When the tariff classification is inaccurate, there are all sorts of negative ramifications that can follow. First off, at the 10-digit tariff classification, the duty rate is assigned. So, if the wrong tariff classification is used, you could be paying too little duty or you could be paying too much duty. And I’ve seen many companies that have made mistakes, so they have unnecessarily paid more duties than they’ve needed to. At the 10-digit tariff classification level, are when certain admissibility requirements also attach. So, if you’ve misclassified your goods, you may assume you’re not subject to an EPA or a fish and wildlife restriction. Only to come to find out later that your goods are inadmissible. If you’ve made those tariff classification errors and you’re not certain on the proper duty rate or on the admissibility, that may also affect the bottom line. The profit margin that you’ve assigned for this particular product. If you’ve set your baseline cost at a certain understanding of what the duty rate would be, only to find out you used the wrong, the improper classification and you’ve underestimated duty, you now can have a very negative effect on the profit margin for that product or the entire product line. There are clearly revenue implications for using the improper pair of classification. If your goods are improperly classified, it may also result in delays into releasing the cargo, while your cargo sits on the docks. As many of you know you’re incurring demerge cost. The fee that the terminal operator or the carrier is charging you to hold your cargo while the paperwork is being processed. Those fees range thousands of dollars a day, so if you’ve used the improper classification and it has led to a delay in the release of your cargo, there are all of these additional costs that you may now be subject to. If you’ve used the improper classification, you may trigger the attention of CBP, particularly in the regulatory audit group or with the import specialists. They will take a closer look, not only at the instant importation, but they may go back as well as five years to look at everything that you brought in. That is the period of time that the law allows. And if they determine that these classification errors have been made intentionally or with negligence, the law allows for three sets of penalties to attach.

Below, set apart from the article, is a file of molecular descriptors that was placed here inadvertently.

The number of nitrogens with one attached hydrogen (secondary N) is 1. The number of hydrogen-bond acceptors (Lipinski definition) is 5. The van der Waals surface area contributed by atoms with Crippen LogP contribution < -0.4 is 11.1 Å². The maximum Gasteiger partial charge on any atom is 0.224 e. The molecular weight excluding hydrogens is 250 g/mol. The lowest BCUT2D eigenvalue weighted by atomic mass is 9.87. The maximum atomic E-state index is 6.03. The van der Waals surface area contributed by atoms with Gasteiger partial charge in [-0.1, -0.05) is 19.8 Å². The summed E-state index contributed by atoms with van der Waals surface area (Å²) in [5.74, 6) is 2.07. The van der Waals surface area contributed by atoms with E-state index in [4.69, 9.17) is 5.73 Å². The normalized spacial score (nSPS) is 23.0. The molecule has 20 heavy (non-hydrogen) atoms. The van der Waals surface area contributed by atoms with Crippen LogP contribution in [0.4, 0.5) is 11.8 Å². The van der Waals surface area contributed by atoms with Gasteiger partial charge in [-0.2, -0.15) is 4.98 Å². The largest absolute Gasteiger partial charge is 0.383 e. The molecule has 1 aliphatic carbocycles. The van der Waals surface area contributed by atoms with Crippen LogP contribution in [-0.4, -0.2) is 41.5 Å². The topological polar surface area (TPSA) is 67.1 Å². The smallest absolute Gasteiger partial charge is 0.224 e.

Penalties for Improper Classification
A penalty for negligence, which is two times the loss of revenue. A penalty for gross negligence, which is four times the loss of revenue. And a penalty for fraud, which is the domestic value of the cargo itself. So, that clearly is the greatest penalty that CBP has in its toolbox under 19 USC 1592. These are errors that you want to avoid. You definitely don’t want to come on CBP’s radar. In my consulting work, I’m often approached by companies that will say, can you help me out? CBP is picking on me. And the first thing I tell them is that CBP is not picking on you. CBP has tremendous workload, they have limited resources. If you are on their radar you did something to put yourself on their radar, and once on their radar, it can be very difficult to get off. It’s very unfortunate when I see companies that because they haven’t applied the proper tariff classification from the start, that they are now on CBP’s radar. CBP is asking more questions about all of their importations. They’re inspecting more of their cargo. They are incurring more cost to the importers on the docks, all because of a self-inflicted error on the part of the importer. So, there are significant ramifications for using the wrong tariff classification from the start from the financial, to the delay of cargo, all the way up to significant penalty and fraud actions, if in fact this was done intentionally. So, I will close just by urging all of the companies involved to use their proper due diligence. Apply the proper rules, apply the proper resources, and correctly determine the classification at the start of your importations.